Gospel Freedom (12)


Obedience to the gospel naturally bring unity between all those who obey the gospel. However, religious legalism inherently works against this united fellowship. Since the legalist views his good works as an effort to meritoriously justify himself before God, then he views his works as a “spiritual level” of attainment. He thus compares his works with those of this brother in order to determine his level of spirituality. He views righteousness to be based on deeds. He thus begins comparing himself with others, and others against others.   His religious arena becomes a field of competition between brothers who compare religious achievements. In such a competitive environment, brotherhood is lost.

Jesus said that the self-righteous pray, “God, I thank you that I am not like other men …” (Lk 18:11). This expresses the attitude of the religious legalist in reference to his brother. The legalist starts counting his or her meritorious works by comparing them with the works of others. He or she develops a spiritual scorecard of works that are used in reference to others who may not have performed equally as well. The legalist thus spiritually discriminates against those who do not score as high according to his own meritorious scorecard. Paul had this group of religionists in mind when he wrote,

For we dare not class ourselves or compare ourselves with those who commend themselves. But they, measuring themselves by themselves, and comparing themselves among themselves, are not wise (2 Co 10:12).

In the Galatian situation, the Jewish believers had come out of a religious environment of believing in the one true God.   On the other hand, the Gentiles were converted out of idolatrous religions that promoted many gods.   Since the Jewish believers thought they had an advantage in the area of belief, they naturally thought that their past religiosity gave them an advantage over the Gentiles converts.   For this reason Paul stated, “There is neither Jew nor Greek, there is neither slave nor free, there is neither male nor female; for you are all one in Christ Jesus (Gl 3:28).

In Christ there are no spiritual scorecards by which one brother might compare himself with another. In Christ one cannot consider his background to be a spiritual advantage because all come to Christ as sinners and in need of the grace of God (Rm 3:23).

Religious legalism also tends to puff up those who have been older in the faith, and thus, promotes either scholastic or seniority discrimination among believers. Knowledge of the legalistically established codes supposedly gives one an advantage in the status of brotherhood scholarship. One’s knowledge and teaching of the “precision” of the system often promotes one to be the judge and lawgiver in the brotherhood on matters of the heritage of the particular religious group.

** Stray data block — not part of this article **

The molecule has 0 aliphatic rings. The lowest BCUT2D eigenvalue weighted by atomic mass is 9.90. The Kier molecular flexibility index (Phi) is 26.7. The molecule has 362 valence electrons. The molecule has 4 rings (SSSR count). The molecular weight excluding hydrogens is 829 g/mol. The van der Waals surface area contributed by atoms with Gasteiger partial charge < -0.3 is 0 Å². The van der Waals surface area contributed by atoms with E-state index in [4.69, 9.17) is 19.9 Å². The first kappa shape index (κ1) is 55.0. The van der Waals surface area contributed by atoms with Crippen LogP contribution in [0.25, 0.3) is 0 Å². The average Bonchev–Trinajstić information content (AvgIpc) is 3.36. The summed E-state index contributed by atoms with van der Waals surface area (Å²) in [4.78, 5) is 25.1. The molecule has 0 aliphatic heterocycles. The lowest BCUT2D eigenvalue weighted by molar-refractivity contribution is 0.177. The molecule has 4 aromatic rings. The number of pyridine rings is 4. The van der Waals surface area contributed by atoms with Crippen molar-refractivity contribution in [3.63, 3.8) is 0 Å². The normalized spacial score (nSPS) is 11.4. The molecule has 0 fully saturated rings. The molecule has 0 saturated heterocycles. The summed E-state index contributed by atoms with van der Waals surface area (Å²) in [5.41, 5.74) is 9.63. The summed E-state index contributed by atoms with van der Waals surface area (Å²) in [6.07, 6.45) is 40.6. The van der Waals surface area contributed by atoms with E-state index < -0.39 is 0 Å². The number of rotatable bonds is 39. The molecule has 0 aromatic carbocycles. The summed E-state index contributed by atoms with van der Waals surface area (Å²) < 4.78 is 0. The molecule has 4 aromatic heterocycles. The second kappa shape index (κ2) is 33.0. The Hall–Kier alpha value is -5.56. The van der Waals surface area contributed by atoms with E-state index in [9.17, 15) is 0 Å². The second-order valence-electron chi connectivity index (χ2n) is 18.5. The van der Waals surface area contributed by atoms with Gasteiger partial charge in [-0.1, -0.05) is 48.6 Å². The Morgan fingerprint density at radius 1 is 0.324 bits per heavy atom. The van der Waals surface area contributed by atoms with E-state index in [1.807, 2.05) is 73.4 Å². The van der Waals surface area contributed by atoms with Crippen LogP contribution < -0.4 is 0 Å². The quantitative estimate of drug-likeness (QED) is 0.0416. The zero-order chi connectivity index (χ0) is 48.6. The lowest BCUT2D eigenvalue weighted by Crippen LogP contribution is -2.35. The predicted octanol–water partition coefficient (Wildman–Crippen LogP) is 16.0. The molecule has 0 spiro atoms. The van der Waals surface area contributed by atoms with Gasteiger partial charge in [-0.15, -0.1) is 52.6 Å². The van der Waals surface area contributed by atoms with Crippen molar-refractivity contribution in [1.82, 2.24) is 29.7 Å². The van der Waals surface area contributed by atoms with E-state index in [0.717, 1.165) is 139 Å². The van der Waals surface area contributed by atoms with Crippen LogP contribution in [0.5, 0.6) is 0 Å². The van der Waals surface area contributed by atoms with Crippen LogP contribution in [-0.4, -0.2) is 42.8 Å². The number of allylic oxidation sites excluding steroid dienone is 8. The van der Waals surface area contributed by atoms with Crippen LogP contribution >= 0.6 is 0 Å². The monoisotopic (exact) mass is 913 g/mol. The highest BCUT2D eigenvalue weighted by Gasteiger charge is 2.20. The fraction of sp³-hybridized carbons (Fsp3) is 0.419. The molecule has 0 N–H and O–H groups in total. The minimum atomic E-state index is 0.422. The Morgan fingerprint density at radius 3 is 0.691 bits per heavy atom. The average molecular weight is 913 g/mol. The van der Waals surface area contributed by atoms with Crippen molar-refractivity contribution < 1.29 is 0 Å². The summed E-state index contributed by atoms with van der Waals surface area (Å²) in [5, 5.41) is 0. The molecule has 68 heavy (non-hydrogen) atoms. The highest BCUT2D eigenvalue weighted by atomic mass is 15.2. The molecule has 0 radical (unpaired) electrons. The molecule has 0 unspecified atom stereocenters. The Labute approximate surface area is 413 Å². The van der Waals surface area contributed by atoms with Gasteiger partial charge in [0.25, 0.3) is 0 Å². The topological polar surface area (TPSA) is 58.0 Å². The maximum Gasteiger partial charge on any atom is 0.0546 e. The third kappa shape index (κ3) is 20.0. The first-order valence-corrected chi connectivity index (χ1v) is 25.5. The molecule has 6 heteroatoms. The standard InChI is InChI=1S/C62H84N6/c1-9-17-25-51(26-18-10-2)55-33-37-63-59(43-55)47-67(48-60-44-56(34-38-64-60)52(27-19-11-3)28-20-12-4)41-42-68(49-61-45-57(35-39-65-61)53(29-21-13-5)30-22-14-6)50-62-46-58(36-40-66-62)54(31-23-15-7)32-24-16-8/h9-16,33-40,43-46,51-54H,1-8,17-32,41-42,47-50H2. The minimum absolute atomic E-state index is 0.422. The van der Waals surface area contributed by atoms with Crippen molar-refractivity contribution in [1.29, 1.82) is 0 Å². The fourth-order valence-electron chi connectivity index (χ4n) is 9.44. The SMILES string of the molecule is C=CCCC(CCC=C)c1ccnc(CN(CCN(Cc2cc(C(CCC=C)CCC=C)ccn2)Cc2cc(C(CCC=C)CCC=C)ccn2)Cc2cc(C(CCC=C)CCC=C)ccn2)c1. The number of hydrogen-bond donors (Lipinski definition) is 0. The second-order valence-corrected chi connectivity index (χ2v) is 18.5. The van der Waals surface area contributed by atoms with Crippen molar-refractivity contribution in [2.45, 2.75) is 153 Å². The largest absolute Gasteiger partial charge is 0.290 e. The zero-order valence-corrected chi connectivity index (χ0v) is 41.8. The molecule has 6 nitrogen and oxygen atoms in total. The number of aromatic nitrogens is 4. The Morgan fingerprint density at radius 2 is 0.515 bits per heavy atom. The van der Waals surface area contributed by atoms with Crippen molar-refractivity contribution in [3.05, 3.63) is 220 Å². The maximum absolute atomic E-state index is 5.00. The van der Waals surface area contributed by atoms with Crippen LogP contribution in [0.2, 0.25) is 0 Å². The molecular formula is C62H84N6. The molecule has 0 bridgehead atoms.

It is often stated that the new convert will “fall in line” as he or she grows. Since the accepted rules of traditional conduct of a particular group have been firmly established in the group into which the new convert has come, he or she usually succumbs to the heritage that identifies the particular group into which he is converted. Once the cloning process is completed, he or she “falls in line” and is no longer considered a new convert. One has thus identified with and accepted the new culture of newly accepted religion.

Religious legalism promotes discrimination in reference to performance. Since the legalist is measuring the faithfulness of his life by his performance of those religious rites that identify a particular religious group, he naturally compares his behavior with that of others (2 Co 10:12). In competitive cultures this often leads to “spiritual” competition among disciples. For this reason, Paul often placed statements concerning the problem of boasting in the context of discussions against performance oriented religiosity. To the Ephesians, he wrote in reference to salvation, that it is “not of works, lest anyone should boast” (Ep 2:9).   To the Roman disciples he wrote, “Where is boasting then? It is excluded” (Rm 3:27).

In view of the fact that one is saved by the grace of God, he has no opportunity to boast in reference to gospel living.   When one comes into Christ through obedience to the gospel, his religious competitiveness that he had as a member of some man-made religious group, must be discarded as he grows in gratitude for the grace of God.


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